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Who is Abdul Ghani Baradar, the man who led the Taliban takeover of Afghanistan?

The de facto leader of the newly declared Islamic Emirate was raised in the birthplace of his insurgent group and jailed in 2010 — until the US requested his release in 2018

  • Taliban co-founder Mullah Abdul Ghani Baradar, center, arrives with other members of the Taliban delegation for an international peace conference in Moscow, Russia, on March 18, 2021. (AP/Alexander Zemlianichenko, Pool, File)
    Taliban co-founder Mullah Abdul Ghani Baradar, center, arrives with other members of the Taliban delegation for an international peace conference in Moscow, Russia, on March 18, 2021. (AP/Alexander Zemlianichenko, Pool, File)
  • US peace envoy Zalmay Khalilzad, left, and Mullah Abdul Ghani Baradar, the Taliban group's top political leader, shake hands after signing a peace agreement between Taliban and US officials in Doha, Qatar, Saturday, Feb. 29, 2020. (AP Photo/Hussein Sayed)
    US peace envoy Zalmay Khalilzad, left, and Mullah Abdul Ghani Baradar, the Taliban group's top political leader, shake hands after signing a peace agreement between Taliban and US officials in Doha, Qatar, Saturday, Feb. 29, 2020. (AP Photo/Hussein Sayed)
  • In this March 18, 2021, photo, Taliban co-founder Mullah Abdul Ghani Baradar, center, with other members of the Taliban delegation, attends an international peace conference in Moscow, Russia. (AP Photo/Alexander Zemlianichenko, Pool, File)
    In this March 18, 2021, photo, Taliban co-founder Mullah Abdul Ghani Baradar, center, with other members of the Taliban delegation, attends an international peace conference in Moscow, Russia. (AP Photo/Alexander Zemlianichenko, Pool, File)
  • Secretary of State Mike Pompeo meets with Mullah Abdul Ghani Baradar, head of the Taliban's peace negotiation team, amid talks between the Taliban and the Afghan government, Nov. 21, 2020, in Doha, Qatar. (AP/Patrick Semansky, Pool)
    Secretary of State Mike Pompeo meets with Mullah Abdul Ghani Baradar, head of the Taliban's peace negotiation team, amid talks between the Taliban and the Afghan government, Nov. 21, 2020, in Doha, Qatar. (AP/Patrick Semansky, Pool)

Freed from a Pakistani jail at the request of the United States in just 2018, Taliban leader Abdul Ghani Baradar emerged on Sunday as the victor of a 20-year war.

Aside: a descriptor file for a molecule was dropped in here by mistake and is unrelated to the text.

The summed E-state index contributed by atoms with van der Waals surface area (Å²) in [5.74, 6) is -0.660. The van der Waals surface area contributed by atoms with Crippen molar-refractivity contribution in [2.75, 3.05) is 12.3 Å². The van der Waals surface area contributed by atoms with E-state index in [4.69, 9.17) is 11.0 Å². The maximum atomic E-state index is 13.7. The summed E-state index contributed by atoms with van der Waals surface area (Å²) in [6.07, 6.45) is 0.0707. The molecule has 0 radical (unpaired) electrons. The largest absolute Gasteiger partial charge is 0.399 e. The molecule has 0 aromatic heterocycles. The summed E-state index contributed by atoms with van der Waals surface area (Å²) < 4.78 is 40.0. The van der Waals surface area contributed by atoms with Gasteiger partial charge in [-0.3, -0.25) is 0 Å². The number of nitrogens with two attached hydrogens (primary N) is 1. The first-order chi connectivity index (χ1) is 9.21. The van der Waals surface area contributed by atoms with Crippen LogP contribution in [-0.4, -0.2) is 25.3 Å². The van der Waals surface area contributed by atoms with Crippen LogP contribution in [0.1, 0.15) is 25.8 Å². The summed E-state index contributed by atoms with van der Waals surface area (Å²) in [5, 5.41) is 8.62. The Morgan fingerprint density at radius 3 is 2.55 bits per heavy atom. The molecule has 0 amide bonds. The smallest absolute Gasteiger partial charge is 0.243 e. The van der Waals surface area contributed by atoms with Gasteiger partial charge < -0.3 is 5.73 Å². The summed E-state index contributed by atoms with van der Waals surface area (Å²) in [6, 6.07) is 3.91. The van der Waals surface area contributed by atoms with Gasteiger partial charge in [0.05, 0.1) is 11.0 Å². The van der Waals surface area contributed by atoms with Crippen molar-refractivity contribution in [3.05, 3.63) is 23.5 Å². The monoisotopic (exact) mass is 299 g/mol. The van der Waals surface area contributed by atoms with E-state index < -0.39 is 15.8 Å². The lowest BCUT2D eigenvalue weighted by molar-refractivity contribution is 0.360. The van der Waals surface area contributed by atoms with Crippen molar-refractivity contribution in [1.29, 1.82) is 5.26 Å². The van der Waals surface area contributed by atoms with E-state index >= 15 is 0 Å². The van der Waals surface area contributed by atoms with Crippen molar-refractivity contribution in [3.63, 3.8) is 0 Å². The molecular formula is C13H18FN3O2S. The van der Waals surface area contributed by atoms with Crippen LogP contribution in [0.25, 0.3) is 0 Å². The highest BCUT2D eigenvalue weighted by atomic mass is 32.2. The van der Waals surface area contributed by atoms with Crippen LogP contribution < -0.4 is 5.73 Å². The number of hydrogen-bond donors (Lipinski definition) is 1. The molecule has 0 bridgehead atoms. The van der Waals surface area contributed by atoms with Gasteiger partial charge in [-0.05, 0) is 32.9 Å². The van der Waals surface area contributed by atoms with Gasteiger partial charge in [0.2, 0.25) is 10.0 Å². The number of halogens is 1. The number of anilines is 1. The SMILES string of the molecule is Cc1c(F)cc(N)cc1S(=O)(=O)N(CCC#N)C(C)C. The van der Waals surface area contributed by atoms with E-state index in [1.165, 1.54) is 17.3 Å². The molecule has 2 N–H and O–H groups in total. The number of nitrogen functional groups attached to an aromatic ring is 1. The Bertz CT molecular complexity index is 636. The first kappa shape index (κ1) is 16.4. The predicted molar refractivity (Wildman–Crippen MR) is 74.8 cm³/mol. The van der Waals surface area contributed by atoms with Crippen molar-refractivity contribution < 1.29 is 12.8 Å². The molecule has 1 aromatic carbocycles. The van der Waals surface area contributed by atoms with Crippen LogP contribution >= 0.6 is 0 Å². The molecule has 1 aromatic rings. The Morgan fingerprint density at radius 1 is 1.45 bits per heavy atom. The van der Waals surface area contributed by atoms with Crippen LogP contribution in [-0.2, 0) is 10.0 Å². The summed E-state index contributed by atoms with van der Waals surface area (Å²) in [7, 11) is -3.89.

Baradar was born in the Afghani province of Uruzgan in 1968, and was raised in Kandahar — the birthplace of the Taliban movement.

Like most Afghans, Baradar’s life was forever altered by the Soviet invasion of the country in the late 1970s, which transformed him into an insurgent.

He was believed to have fought side-by-side with the one-eyed cleric, Mullah Omar, the Afghan mujahid commander who later led the insurgent group when it founded the Islamic Emirate of Afghanistan in 1996.

The two would go on to found the Taliban movement in the early 1990s, amid the chaos and corruption of the civil war that erupted after the Soviet withdrawal.

With the US invasion and the Taliban’s collapse in 2001, Baradar went into hiding, and was said to have remained active in the Taliban’s leadership in exile.

At the same time, Baradar was believed to have been among a small group of insurgents who approached interim Afghan leader Hamid Karzai with a letter outlining a potential deal that would have seen the militants recognize the new administration.

Arrested in Pakistan in 2010, Baradar was kept in custody, until pressure from the United States saw him freed in 2018 and relocated to Qatar.

That was where he was appointed head of the Taliban’s political office, and oversaw the signing of the withdrawal agreement with the Americans.

Secretary of State Mike Pompeo meets with Mullah Abdul Ghani Baradar, head of the Taliban’s peace negotiation team, amid talks between the Taliban and the Afghan government, November 21, 2020, in Doha, Qatar. (AP/Patrick Semansky, Pool)

In February 2020, Baradar was present during the signing of the Doha Agreement, under which the US would draw its forces down; in return, the Taliban promised not to let extremists use the country as a staging ground for attacking the US or its allies.

The insurgents waited until most US troops had left Afghanistan before embarking on an offensive to take over the country.

In a stunning rout, the Taliban seized nearly all of Afghanistan in just over a week, despite the billions of dollars spent by the US and NATO over nearly 20 years to build up Afghan security forces.

The Taliban swept into Afghanistan’s capital Sunday, after the government collapsed and the embattled president had joined an exodus of his fellow citizens and foreigners.

Baradar is now the de facto president of the newly declared Islamic Emirate of Afghanistan.

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